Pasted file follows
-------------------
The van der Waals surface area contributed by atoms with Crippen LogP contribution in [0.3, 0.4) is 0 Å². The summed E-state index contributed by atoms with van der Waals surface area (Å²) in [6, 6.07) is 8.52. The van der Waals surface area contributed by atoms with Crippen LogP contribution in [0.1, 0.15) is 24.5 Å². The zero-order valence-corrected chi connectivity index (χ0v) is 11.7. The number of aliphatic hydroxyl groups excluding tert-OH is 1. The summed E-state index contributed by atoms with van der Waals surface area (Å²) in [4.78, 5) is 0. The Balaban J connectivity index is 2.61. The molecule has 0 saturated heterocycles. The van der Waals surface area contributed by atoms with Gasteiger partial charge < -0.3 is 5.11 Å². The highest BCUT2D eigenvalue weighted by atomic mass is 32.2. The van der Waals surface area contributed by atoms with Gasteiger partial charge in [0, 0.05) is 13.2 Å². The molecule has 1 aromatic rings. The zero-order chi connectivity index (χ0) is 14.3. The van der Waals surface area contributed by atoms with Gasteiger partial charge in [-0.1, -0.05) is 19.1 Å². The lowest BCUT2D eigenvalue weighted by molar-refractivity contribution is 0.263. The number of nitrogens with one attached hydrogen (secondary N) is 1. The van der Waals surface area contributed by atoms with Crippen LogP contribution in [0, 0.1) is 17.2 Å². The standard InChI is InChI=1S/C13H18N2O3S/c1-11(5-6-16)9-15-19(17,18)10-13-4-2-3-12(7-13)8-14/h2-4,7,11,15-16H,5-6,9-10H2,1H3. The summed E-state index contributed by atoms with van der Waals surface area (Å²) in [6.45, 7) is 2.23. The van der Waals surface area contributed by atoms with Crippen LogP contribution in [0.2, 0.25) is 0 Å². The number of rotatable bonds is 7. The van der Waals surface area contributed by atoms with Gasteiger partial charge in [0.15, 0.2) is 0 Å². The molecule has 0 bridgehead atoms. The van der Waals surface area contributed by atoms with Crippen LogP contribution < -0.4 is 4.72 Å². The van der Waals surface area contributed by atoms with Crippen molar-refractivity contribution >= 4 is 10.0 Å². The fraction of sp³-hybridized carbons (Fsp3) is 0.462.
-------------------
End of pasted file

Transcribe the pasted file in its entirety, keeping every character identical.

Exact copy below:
The van der Waals surface area contributed by atoms with Crippen LogP contribution in [0.3, 0.4) is 0 Å². The summed E-state index contributed by atoms with van der Waals surface area (Å²) in [6, 6.07) is 8.52. The van der Waals surface area contributed by atoms with Crippen LogP contribution in [0.1, 0.15) is 24.5 Å². The zero-order valence-corrected chi connectivity index (χ0v) is 11.7. The number of aliphatic hydroxyl groups excluding tert-OH is 1. The summed E-state index contributed by atoms with van der Waals surface area (Å²) in [4.78, 5) is 0. The Balaban J connectivity index is 2.61. The molecule has 0 saturated heterocycles. The van der Waals surface area contributed by atoms with Gasteiger partial charge < -0.3 is 5.11 Å². The highest BCUT2D eigenvalue weighted by atomic mass is 32.2. The van der Waals surface area contributed by atoms with Gasteiger partial charge in [0, 0.05) is 13.2 Å². The molecule has 1 aromatic rings. The zero-order chi connectivity index (χ0) is 14.3. The van der Waals surface area contributed by atoms with Gasteiger partial charge in [-0.1, -0.05) is 19.1 Å². The lowest BCUT2D eigenvalue weighted by molar-refractivity contribution is 0.263. The number of nitrogens with one attached hydrogen (secondary N) is 1. The van der Waals surface area contributed by atoms with Crippen LogP contribution in [0, 0.1) is 17.2 Å². The standard InChI is InChI=1S/C13H18N2O3S/c1-11(5-6-16)9-15-19(17,18)10-13-4-2-3-12(7-13)8-14/h2-4,7,11,15-16H,5-6,9-10H2,1H3. The summed E-state index contributed by atoms with van der Waals surface area (Å²) in [6.45, 7) is 2.23. The van der Waals surface area contributed by atoms with Crippen LogP contribution in [0.2, 0.25) is 0 Å². The number of rotatable bonds is 7. The van der Waals surface area contributed by atoms with Gasteiger partial charge in [0.15, 0.2) is 0 Å². The molecule has 0 bridgehead atoms. The van der Waals surface area contributed by atoms with Crippen LogP contribution < -0.4 is 4.72 Å². The van der Waals surface area contributed by atoms with Crippen molar-refractivity contribution >= 4 is 10.0 Å². The fraction of sp³-hybridized carbons (Fsp3) is 0.462.